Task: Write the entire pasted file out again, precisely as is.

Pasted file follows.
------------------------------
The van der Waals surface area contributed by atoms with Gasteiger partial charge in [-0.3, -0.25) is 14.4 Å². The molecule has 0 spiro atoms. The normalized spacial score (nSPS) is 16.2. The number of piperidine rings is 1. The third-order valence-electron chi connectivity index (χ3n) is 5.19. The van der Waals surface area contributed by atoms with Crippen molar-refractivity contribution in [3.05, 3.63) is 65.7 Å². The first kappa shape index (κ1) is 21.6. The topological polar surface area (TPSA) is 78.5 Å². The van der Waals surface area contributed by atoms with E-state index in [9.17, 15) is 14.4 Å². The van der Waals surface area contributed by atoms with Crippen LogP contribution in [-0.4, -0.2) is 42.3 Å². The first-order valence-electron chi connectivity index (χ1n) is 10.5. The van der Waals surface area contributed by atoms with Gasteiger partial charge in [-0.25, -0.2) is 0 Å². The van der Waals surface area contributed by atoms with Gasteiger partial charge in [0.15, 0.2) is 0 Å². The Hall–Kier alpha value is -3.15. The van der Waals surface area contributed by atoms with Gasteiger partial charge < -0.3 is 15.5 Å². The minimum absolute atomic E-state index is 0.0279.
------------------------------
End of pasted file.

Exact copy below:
The van der Waals surface area contributed by atoms with Gasteiger partial charge in [-0.3, -0.25) is 14.4 Å². The molecule has 0 spiro atoms. The normalized spacial score (nSPS) is 16.2. The number of piperidine rings is 1. The third-order valence-electron chi connectivity index (χ3n) is 5.19. The van der Waals surface area contributed by atoms with Crippen molar-refractivity contribution in [3.05, 3.63) is 65.7 Å². The first kappa shape index (κ1) is 21.6. The topological polar surface area (TPSA) is 78.5 Å². The van der Waals surface area contributed by atoms with E-state index in [9.17, 15) is 14.4 Å². The van der Waals surface area contributed by atoms with Crippen LogP contribution in [-0.4, -0.2) is 42.3 Å². The first-order valence-electron chi connectivity index (χ1n) is 10.5. The van der Waals surface area contributed by atoms with Gasteiger partial charge in [-0.25, -0.2) is 0 Å². The van der Waals surface area contributed by atoms with Gasteiger partial charge in [0.15, 0.2) is 0 Å². The Hall–Kier alpha value is -3.15. The van der Waals surface area contributed by atoms with Gasteiger partial charge < -0.3 is 15.5 Å². The minimum absolute atomic E-state index is 0.0279.